Monday, 4 October began like any other day. The inhabitants in the western part of Hungary were doing what they normally did on a slightly overcast autumn day. The children were returning from school, some people were shopping and others were working in the fields. Firefighter Zoltán Poór from the town of Devecser recalls driving his car.
“I was half-way between the towns of Devecser and Kolontár when I saw a wall of mud, several metres high, heading straight towards me. It was a greyish colour because it pushed dust and dirt in front of it. And on top of this ’wall’ floated a white car. It looked almost surreal”, he says.
The dikes gave in
Zoltán Poór is the head of the voluntary fire-fighting service in Devecser, and at that point, he had no idea that the dikes to a reservoir of aluminium-containing sludge had given way to the pressure from the strongly alkaline sludge. The pH value of the sludge was 13 and thus dangerous for anything living.
“All I could see was that something was definitely wrong. So I called my colleagues and headed back towards Devecser, where I began to rescue people, including two people in a field who were hopelessly stuck in the toxic mud. Later on, we found people sitting on roofs, in trees and on other high structures that kept them safe”, he said.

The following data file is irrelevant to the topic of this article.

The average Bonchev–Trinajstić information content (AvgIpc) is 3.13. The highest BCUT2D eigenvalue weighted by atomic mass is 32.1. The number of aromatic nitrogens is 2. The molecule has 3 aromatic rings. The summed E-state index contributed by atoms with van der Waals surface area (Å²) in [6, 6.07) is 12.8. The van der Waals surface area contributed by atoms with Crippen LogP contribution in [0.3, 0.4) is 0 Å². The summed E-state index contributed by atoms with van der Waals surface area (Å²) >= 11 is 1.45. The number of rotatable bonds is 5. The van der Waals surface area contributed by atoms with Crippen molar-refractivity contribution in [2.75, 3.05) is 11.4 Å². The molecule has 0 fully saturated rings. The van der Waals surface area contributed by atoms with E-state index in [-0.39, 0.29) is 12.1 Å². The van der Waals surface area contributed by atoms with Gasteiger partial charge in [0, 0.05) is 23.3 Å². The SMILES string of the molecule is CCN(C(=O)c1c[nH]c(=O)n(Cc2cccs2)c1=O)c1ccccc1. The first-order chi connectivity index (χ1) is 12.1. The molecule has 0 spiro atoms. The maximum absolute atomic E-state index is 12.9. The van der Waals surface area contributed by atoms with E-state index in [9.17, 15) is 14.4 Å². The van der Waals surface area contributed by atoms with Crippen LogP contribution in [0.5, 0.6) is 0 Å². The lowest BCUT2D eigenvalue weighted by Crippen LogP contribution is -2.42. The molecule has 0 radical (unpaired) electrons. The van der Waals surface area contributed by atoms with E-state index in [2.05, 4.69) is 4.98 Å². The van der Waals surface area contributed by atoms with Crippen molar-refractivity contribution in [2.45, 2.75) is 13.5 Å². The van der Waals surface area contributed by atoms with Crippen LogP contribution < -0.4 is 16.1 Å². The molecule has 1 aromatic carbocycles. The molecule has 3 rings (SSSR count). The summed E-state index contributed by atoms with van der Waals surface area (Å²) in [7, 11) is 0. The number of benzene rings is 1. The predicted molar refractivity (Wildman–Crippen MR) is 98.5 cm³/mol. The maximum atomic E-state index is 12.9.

Pumps to make the final clean-up
A total of 12 people were killed and more than 200 were injured. Animals, plants and buildings were badly affected too when the tidal wave caused havoc in the area which today is ghostlike and empty. Only people wearing protective suits are allowed in.
“During the first phase we cleaned the area by digging up the sludge, using everything from shovels to diggers. Now – in the second phase – we are emptying houses of sludge, we wash them on the inside and outside and empty basements using pumps that we have been given by GMH”, he says.
The pumps include eight wastewater pumps from the SE and Unilift families, which have been donated by Grundfos Hungary.
Solidarity and teamwork
The tidal wave affected an area of approx. 600,000-700,000 square metres and it is the second time this year that a disaster has hit Hungary following a long period of heavy rainfall. It would not have been possible to clear up as fast if it was not for the help that has been received from so many sides.
“Some days, more than 1,000 people have helped fight the pollution, many of them volunteers. They have demonstrated an amazing sense of commitment and willingness to cooperate. We are deeply grateful for the numerous donations we have received, for example water, rubber boots, protective suits and the like”, says Zoltán Poór. He does not know when the inhabitants will be able to return to their houses.